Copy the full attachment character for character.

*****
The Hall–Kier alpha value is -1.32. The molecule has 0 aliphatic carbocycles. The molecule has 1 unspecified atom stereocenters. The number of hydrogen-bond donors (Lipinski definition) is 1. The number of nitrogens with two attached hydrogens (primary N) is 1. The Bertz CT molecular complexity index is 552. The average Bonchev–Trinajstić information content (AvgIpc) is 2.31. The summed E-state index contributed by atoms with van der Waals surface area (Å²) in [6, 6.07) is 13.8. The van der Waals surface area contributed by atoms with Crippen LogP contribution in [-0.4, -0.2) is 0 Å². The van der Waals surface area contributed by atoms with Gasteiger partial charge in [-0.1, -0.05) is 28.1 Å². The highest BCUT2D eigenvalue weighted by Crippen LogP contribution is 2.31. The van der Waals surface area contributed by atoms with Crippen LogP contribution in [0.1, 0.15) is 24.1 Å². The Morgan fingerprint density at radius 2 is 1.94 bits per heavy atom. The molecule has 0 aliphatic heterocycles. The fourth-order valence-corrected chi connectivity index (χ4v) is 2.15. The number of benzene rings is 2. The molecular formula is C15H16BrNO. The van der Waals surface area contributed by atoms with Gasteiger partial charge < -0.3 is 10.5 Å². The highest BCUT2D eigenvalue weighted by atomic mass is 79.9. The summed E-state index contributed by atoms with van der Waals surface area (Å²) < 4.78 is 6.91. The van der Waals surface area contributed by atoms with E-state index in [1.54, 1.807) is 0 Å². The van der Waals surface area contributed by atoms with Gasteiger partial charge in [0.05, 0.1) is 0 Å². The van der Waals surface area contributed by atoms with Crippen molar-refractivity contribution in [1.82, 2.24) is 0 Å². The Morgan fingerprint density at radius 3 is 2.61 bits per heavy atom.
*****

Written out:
The Hall–Kier alpha value is -1.32. The molecule has 0 aliphatic carbocycles. The molecule has 1 unspecified atom stereocenters. The number of hydrogen-bond donors (Lipinski definition) is 1. The number of nitrogens with two attached hydrogens (primary N) is 1. The Bertz CT molecular complexity index is 552. The average Bonchev–Trinajstić information content (AvgIpc) is 2.31. The summed E-state index contributed by atoms with van der Waals surface area (Å²) in [6, 6.07) is 13.8. The van der Waals surface area contributed by atoms with Crippen LogP contribution in [-0.4, -0.2) is 0 Å². The van der Waals surface area contributed by atoms with Gasteiger partial charge in [-0.1, -0.05) is 28.1 Å². The highest BCUT2D eigenvalue weighted by Crippen LogP contribution is 2.31. The van der Waals surface area contributed by atoms with Crippen LogP contribution in [0.1, 0.15) is 24.1 Å². The Morgan fingerprint density at radius 2 is 1.94 bits per heavy atom. The molecule has 0 aliphatic heterocycles. The fourth-order valence-corrected chi connectivity index (χ4v) is 2.15. The number of benzene rings is 2. The molecular formula is C15H16BrNO. The van der Waals surface area contributed by atoms with Gasteiger partial charge < -0.3 is 10.5 Å². The highest BCUT2D eigenvalue weighted by atomic mass is 79.9. The summed E-state index contributed by atoms with van der Waals surface area (Å²) < 4.78 is 6.91. The van der Waals surface area contributed by atoms with E-state index in [1.54, 1.807) is 0 Å². The van der Waals surface area contributed by atoms with Gasteiger partial charge in [0.05, 0.1) is 0 Å². The van der Waals surface area contributed by atoms with Crippen molar-refractivity contribution in [1.82, 2.24) is 0 Å². The Morgan fingerprint density at radius 3 is 2.61 bits per heavy atom.